The symmetric space or the pair (\mathfrak{g}, σ) is said to be irreducible if the adjoint action of \mathfrak{k} (or equivalently the identity component of Gσ or K) is irreducible on \mathfrak{p}. This is equivalent to the maximality of \mathfrak{k} as a subalgebra.[11]

In fact there is a one-one correspondence between intermediate subalgebras \mathfrak{h} and K-invariant subspaces \mathfrak{p}_1 of \mathfrak{p} given by

\displaystyle{\mathfrak{h}=\mathfrak{k}\oplus \mathfrak{p}_1,\,\,\,\ \mathfrak{p}_1=\mathfrak{h}\cap \mathfrak{p}.}

Any orthogonal symmetric algebra (\mathfrak{g}, σ) can be decomposed as an (orthogonal) direct sum of irreducible orthogonal symmetric algebras.[12]

In fact \mathfrak{g} can be written as a direct sum of simple algebras

\displaystyle{\mathfrak{g}=\oplus_{i=1}^N \mathfrak{g}_i,}

which are permuted by the automorphism σ. If σ leaves an algebra \mathfrak{g}_1, its eigenspace decomposition coincides with its intersections with \mathfrak{k} and \mathfrak{p}. So the restriction of σ to \mathfrak{g}_1 is irreducible. If σ interchanges two simple summands, the corresponding pair is isomorphic to a diagonal inclusion of K in K × K, with K simple, so is also irreducible. The involution σ just swaps the two factors σ(x,y)=(y,x).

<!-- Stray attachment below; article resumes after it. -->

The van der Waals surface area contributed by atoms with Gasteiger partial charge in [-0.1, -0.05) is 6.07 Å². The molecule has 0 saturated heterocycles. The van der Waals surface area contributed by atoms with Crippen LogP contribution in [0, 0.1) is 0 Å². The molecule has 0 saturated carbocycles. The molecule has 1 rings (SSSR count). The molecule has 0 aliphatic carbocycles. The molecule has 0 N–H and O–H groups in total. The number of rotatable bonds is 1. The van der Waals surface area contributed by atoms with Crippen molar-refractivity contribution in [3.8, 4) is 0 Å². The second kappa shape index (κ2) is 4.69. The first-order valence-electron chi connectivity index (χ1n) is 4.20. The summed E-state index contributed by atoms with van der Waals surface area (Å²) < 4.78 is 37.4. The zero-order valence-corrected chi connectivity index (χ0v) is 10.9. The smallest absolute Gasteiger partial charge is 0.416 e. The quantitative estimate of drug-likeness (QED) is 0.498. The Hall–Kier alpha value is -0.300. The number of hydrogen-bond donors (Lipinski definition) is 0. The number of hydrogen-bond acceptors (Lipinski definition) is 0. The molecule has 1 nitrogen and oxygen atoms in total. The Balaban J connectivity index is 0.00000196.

This decomposition of an orthogonal symmetric algebra yields a direct product decomposition of the corresponding compact symmetric space G / K when G is simply connected. In this case the fixed point subgroup Gσ is automatically connected (this is no longer true, even for inner involutions, if G is not simply connected).[13] For simply connected G, the symmetric space G / K is the direct product of the two kinds of symmetric spaces Gi / Ki or H × H / H. Non-simply connected symmetric space of compact type arise as quotients of the sinply connected space G / K by finite Abelian groups. In fact if